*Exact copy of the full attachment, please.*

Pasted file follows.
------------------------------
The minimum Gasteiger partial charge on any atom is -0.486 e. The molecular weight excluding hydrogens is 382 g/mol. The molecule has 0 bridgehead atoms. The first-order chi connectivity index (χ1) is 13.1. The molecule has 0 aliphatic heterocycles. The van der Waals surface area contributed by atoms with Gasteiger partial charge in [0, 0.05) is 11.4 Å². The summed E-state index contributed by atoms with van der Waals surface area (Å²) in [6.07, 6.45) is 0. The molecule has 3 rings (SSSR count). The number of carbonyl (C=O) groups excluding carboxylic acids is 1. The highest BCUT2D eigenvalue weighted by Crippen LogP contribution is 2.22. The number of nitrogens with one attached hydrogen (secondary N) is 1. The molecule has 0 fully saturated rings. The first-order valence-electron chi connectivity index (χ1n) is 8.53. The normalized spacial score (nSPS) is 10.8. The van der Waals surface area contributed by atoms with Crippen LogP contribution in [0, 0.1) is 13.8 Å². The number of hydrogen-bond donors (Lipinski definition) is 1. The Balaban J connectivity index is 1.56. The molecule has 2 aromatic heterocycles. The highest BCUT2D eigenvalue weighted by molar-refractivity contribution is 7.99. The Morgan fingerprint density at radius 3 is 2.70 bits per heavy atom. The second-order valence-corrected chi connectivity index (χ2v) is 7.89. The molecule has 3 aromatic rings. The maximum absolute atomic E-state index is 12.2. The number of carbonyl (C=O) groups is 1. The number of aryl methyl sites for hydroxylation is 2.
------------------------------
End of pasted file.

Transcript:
The minimum Gasteiger partial charge on any atom is -0.486 e. The molecular weight excluding hydrogens is 382 g/mol. The molecule has 0 bridgehead atoms. The first-order chi connectivity index (χ1) is 13.1. The molecule has 0 aliphatic heterocycles. The van der Waals surface area contributed by atoms with Gasteiger partial charge in [0, 0.05) is 11.4 Å². The summed E-state index contributed by atoms with van der Waals surface area (Å²) in [6.07, 6.45) is 0. The molecule has 3 rings (SSSR count). The number of carbonyl (C=O) groups excluding carboxylic acids is 1. The highest BCUT2D eigenvalue weighted by Crippen LogP contribution is 2.22. The number of nitrogens with one attached hydrogen (secondary N) is 1. The molecule has 0 fully saturated rings. The first-order valence-electron chi connectivity index (χ1n) is 8.53. The normalized spacial score (nSPS) is 10.8. The van der Waals surface area contributed by atoms with Crippen LogP contribution in [0, 0.1) is 13.8 Å². The number of hydrogen-bond donors (Lipinski definition) is 1. The Balaban J connectivity index is 1.56. The molecule has 2 aromatic heterocycles. The highest BCUT2D eigenvalue weighted by molar-refractivity contribution is 7.99. The Morgan fingerprint density at radius 3 is 2.70 bits per heavy atom. The second-order valence-corrected chi connectivity index (χ2v) is 7.89. The molecule has 3 aromatic rings. The maximum absolute atomic E-state index is 12.2. The number of carbonyl (C=O) groups is 1. The number of aryl methyl sites for hydroxylation is 2.